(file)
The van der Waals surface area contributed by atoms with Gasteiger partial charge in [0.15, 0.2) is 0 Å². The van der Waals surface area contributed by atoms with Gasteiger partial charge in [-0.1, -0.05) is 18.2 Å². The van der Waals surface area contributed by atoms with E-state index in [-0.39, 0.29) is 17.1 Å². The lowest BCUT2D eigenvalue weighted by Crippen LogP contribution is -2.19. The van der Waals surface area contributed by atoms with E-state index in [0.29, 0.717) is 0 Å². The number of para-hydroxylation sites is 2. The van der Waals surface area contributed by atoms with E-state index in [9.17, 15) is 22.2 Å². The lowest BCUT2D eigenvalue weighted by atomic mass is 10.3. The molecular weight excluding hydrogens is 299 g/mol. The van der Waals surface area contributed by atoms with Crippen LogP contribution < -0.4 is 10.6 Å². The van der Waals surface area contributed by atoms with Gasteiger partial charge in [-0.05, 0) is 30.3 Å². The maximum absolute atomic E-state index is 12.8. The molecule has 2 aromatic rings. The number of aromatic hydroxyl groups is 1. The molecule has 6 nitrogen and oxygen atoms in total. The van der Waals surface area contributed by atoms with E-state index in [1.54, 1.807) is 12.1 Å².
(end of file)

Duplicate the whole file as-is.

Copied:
The van der Waals surface area contributed by atoms with Gasteiger partial charge in [0.15, 0.2) is 0 Å². The van der Waals surface area contributed by atoms with Gasteiger partial charge in [-0.1, -0.05) is 18.2 Å². The van der Waals surface area contributed by atoms with E-state index in [-0.39, 0.29) is 17.1 Å². The lowest BCUT2D eigenvalue weighted by Crippen LogP contribution is -2.19. The van der Waals surface area contributed by atoms with E-state index in [0.29, 0.717) is 0 Å². The number of para-hydroxylation sites is 2. The van der Waals surface area contributed by atoms with E-state index in [9.17, 15) is 22.2 Å². The lowest BCUT2D eigenvalue weighted by atomic mass is 10.3. The molecular weight excluding hydrogens is 299 g/mol. The van der Waals surface area contributed by atoms with Crippen LogP contribution < -0.4 is 10.6 Å². The van der Waals surface area contributed by atoms with Gasteiger partial charge in [-0.05, 0) is 30.3 Å². The maximum absolute atomic E-state index is 12.8. The molecule has 2 aromatic rings. The number of aromatic hydroxyl groups is 1. The molecule has 6 nitrogen and oxygen atoms in total. The van der Waals surface area contributed by atoms with E-state index in [1.54, 1.807) is 12.1 Å².